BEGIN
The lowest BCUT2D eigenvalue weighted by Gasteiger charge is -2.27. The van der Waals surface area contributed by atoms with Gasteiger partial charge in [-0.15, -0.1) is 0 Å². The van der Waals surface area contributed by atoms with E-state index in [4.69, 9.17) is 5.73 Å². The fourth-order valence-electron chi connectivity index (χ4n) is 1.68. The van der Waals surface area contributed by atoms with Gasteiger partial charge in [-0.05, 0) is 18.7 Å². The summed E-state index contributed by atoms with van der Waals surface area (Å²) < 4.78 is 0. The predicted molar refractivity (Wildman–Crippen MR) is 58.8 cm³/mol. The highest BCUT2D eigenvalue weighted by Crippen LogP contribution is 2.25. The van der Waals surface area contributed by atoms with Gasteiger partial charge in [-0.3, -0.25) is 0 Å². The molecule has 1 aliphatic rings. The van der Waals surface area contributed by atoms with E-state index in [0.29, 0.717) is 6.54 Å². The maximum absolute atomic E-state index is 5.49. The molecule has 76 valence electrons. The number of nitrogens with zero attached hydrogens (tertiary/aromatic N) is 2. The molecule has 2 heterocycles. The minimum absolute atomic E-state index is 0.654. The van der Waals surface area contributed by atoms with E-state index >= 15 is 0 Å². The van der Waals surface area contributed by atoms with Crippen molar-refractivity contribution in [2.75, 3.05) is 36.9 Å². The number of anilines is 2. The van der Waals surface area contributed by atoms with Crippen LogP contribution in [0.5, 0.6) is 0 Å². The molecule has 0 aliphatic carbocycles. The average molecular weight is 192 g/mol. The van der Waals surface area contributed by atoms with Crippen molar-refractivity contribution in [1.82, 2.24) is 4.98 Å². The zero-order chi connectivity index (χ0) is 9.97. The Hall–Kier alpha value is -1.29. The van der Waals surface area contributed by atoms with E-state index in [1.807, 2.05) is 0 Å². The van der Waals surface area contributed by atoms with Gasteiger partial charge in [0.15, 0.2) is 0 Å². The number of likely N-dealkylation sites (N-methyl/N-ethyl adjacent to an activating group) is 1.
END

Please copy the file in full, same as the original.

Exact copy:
The lowest BCUT2D eigenvalue weighted by Gasteiger charge is -2.27. The van der Waals surface area contributed by atoms with Gasteiger partial charge in [-0.15, -0.1) is 0 Å². The van der Waals surface area contributed by atoms with E-state index in [4.69, 9.17) is 5.73 Å². The fourth-order valence-electron chi connectivity index (χ4n) is 1.68. The van der Waals surface area contributed by atoms with Gasteiger partial charge in [-0.05, 0) is 18.7 Å². The summed E-state index contributed by atoms with van der Waals surface area (Å²) < 4.78 is 0. The predicted molar refractivity (Wildman–Crippen MR) is 58.8 cm³/mol. The highest BCUT2D eigenvalue weighted by Crippen LogP contribution is 2.25. The van der Waals surface area contributed by atoms with Gasteiger partial charge in [-0.3, -0.25) is 0 Å². The molecule has 1 aliphatic rings. The van der Waals surface area contributed by atoms with E-state index in [0.29, 0.717) is 6.54 Å². The maximum absolute atomic E-state index is 5.49. The molecule has 76 valence electrons. The number of nitrogens with zero attached hydrogens (tertiary/aromatic N) is 2. The molecule has 2 heterocycles. The minimum absolute atomic E-state index is 0.654. The van der Waals surface area contributed by atoms with E-state index >= 15 is 0 Å². The van der Waals surface area contributed by atoms with Crippen molar-refractivity contribution in [2.75, 3.05) is 36.9 Å². The number of anilines is 2. The van der Waals surface area contributed by atoms with Crippen LogP contribution in [0.5, 0.6) is 0 Å². The molecule has 0 aliphatic carbocycles. The average molecular weight is 192 g/mol. The van der Waals surface area contributed by atoms with Crippen molar-refractivity contribution in [1.82, 2.24) is 4.98 Å². The zero-order chi connectivity index (χ0) is 9.97. The Hall–Kier alpha value is -1.29. The van der Waals surface area contributed by atoms with E-state index in [1.807, 2.05) is 0 Å². The van der Waals surface area contributed by atoms with Gasteiger partial charge in [0.15, 0.2) is 0 Å². The number of likely N-dealkylation sites (N-methyl/N-ethyl adjacent to an activating group) is 1.